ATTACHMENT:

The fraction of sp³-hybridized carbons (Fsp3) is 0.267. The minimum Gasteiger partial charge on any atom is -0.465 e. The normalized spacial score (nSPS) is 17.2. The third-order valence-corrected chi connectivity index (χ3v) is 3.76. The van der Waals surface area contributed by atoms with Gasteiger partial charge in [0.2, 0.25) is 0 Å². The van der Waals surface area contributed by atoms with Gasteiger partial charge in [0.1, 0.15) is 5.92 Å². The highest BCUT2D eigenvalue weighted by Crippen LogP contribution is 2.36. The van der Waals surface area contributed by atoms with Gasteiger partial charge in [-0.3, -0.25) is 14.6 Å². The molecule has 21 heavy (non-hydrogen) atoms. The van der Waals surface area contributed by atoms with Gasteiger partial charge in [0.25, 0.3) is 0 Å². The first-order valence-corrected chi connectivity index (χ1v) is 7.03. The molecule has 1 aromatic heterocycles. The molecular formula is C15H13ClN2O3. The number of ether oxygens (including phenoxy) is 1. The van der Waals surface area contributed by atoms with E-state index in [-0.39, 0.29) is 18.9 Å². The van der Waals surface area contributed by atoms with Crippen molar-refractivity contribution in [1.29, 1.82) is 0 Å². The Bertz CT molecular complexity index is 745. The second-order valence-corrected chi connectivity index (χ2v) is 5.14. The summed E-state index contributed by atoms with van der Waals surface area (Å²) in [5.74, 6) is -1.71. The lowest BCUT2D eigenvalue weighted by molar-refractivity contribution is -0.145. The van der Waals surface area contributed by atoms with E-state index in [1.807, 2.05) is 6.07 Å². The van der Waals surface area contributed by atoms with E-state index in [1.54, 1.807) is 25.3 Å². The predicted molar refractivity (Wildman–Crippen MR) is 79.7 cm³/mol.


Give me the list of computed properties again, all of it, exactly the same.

The fraction of sp³-hybridized carbons (Fsp3) is 0.267. The minimum Gasteiger partial charge on any atom is -0.465 e. The normalized spacial score (nSPS) is 17.2. The third-order valence-corrected chi connectivity index (χ3v) is 3.76. The van der Waals surface area contributed by atoms with Gasteiger partial charge in [0.2, 0.25) is 0 Å². The van der Waals surface area contributed by atoms with Gasteiger partial charge in [0.1, 0.15) is 5.92 Å². The highest BCUT2D eigenvalue weighted by Crippen LogP contribution is 2.36. The van der Waals surface area contributed by atoms with Gasteiger partial charge in [-0.3, -0.25) is 14.6 Å². The molecule has 21 heavy (non-hydrogen) atoms. The van der Waals surface area contributed by atoms with Gasteiger partial charge in [0.25, 0.3) is 0 Å². The first-order valence-corrected chi connectivity index (χ1v) is 7.03. The molecule has 1 aromatic heterocycles. The molecular formula is C15H13ClN2O3. The number of ether oxygens (including phenoxy) is 1. The van der Waals surface area contributed by atoms with E-state index in [-0.39, 0.29) is 18.9 Å². The van der Waals surface area contributed by atoms with Crippen molar-refractivity contribution in [1.29, 1.82) is 0 Å². The Bertz CT molecular complexity index is 745. The second-order valence-corrected chi connectivity index (χ2v) is 5.14. The summed E-state index contributed by atoms with van der Waals surface area (Å²) in [5.74, 6) is -1.71. The lowest BCUT2D eigenvalue weighted by molar-refractivity contribution is -0.145. The van der Waals surface area contributed by atoms with E-state index in [1.807, 2.05) is 6.07 Å². The van der Waals surface area contributed by atoms with E-state index in [1.54, 1.807) is 25.3 Å². The predicted molar refractivity (Wildman–Crippen MR) is 79.7 cm³/mol.